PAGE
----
Gary Fread examines innovation and productivity in our industry, and asks "Can the Canadian food sector be globally competitive?"
In my work and travel and while attending conferences, the one question that is always just below the surface, if not blatantly in your face, is “Can the Canadian food sector be globally competitive?”
The comments are always the same: “We lack scale. We can’t compete with the big global players. We don’t have the investment incentives we need from government.” Well, why don’t we focus more on specialty and niche markets? Why don’t we focus on exports? Both of those moves would reduce the “scale” issue significantly.
Another comment I hear is, “The prices of commodities are too high due to marketing boards.” That may be a factor in some sectors, but not all. And what are we doing to collaborate with our grower partners? Why aren’t we looking more at a value chain management approach? Or I hear “The regulatory structure in Canada gets in the way.” Yes, maybe there are issues in this area, but why aren’t we working together more as a sector, from “farm to fork,” to develop a collective stance to influence regulators to make those changes for the good of the sector? Let’s stop blaming government and others and just make it happen.
And I hear, “Why do we have to be globally competitive?” Well, food is a global market, and despite the “local food” initiative, which I definitely support, it’s going to continue to be a global market place. And we’re getting more competition from developing countries. So yes, we have to be globally competitive.
The competitive advantage
To be competitive, you must have innovation to create the products the changing market is looking for, and you have to continually adapt to that changing market. You need to look for and adopt new technologies to improve your ability to make those products to meet consumer demands, improve your costs and sustainability.
You need to provide those products at a price the market is willing to pay and equal to or better than your competitors. This requires continuously improving productivity to improve your internal work processes and to extend that up and down the value chain by collaborating with your partners in that chain.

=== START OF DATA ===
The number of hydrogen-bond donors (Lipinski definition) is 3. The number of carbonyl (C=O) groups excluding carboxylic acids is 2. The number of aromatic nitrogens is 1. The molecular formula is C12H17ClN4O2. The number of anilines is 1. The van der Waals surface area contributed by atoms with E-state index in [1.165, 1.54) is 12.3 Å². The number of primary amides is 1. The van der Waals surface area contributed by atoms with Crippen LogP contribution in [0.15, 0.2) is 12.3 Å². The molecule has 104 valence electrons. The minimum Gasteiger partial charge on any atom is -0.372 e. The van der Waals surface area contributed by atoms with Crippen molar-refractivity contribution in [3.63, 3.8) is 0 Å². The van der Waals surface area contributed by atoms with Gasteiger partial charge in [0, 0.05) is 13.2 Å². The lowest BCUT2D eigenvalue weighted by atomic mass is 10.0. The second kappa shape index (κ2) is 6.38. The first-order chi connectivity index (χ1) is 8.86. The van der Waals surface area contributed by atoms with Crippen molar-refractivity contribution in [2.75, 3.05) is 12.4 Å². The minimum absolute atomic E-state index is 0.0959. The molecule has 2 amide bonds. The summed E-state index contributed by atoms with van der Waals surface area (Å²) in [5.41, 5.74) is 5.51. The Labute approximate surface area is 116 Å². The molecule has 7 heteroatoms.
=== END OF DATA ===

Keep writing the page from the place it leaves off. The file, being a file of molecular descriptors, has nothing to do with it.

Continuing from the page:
Finally, you need to be able to do that over time, meaning you must have good sustainability. This requires great focus on excellent food safety, improving your environmental performance and reducing the costs of energy and waste. It will mean, increasingly over time, having a high level of corporate social responsibility.
Doing all of the above will mean you will have the ultimate level of sustainability: sustainable profitability, and yes, global competitiveness. But it’s our job, not government’s. Let’s change our attitudes to “We can and will win with the help of our partners in the sector.” Let’s change our behaviour and stop butting heads with our value-chain partners and start working collaboratively with them for the benefit of all. Let’s use our industry associations to work together with our peers to improve the sector. Yes, we’ll still compete with some of them, but with all of us on a much firmer footing.
Yes, we can do it. We can be globally competitive.
Gary Fread is president of Fread & Associates Ltd., consultants to the food industry. He has spent 25 years in management positions in the food processing industry, with a background in sales, logistics, purchasing and technical areas. He has worked with Procter & Gamble, Campbell Soup and Morrison Lamothe, and is the past president and CEO of the Guelph Food Technology Centre. He is active in many food industry associations and organizations, serving on the boards of several. Contact him at [email protected]
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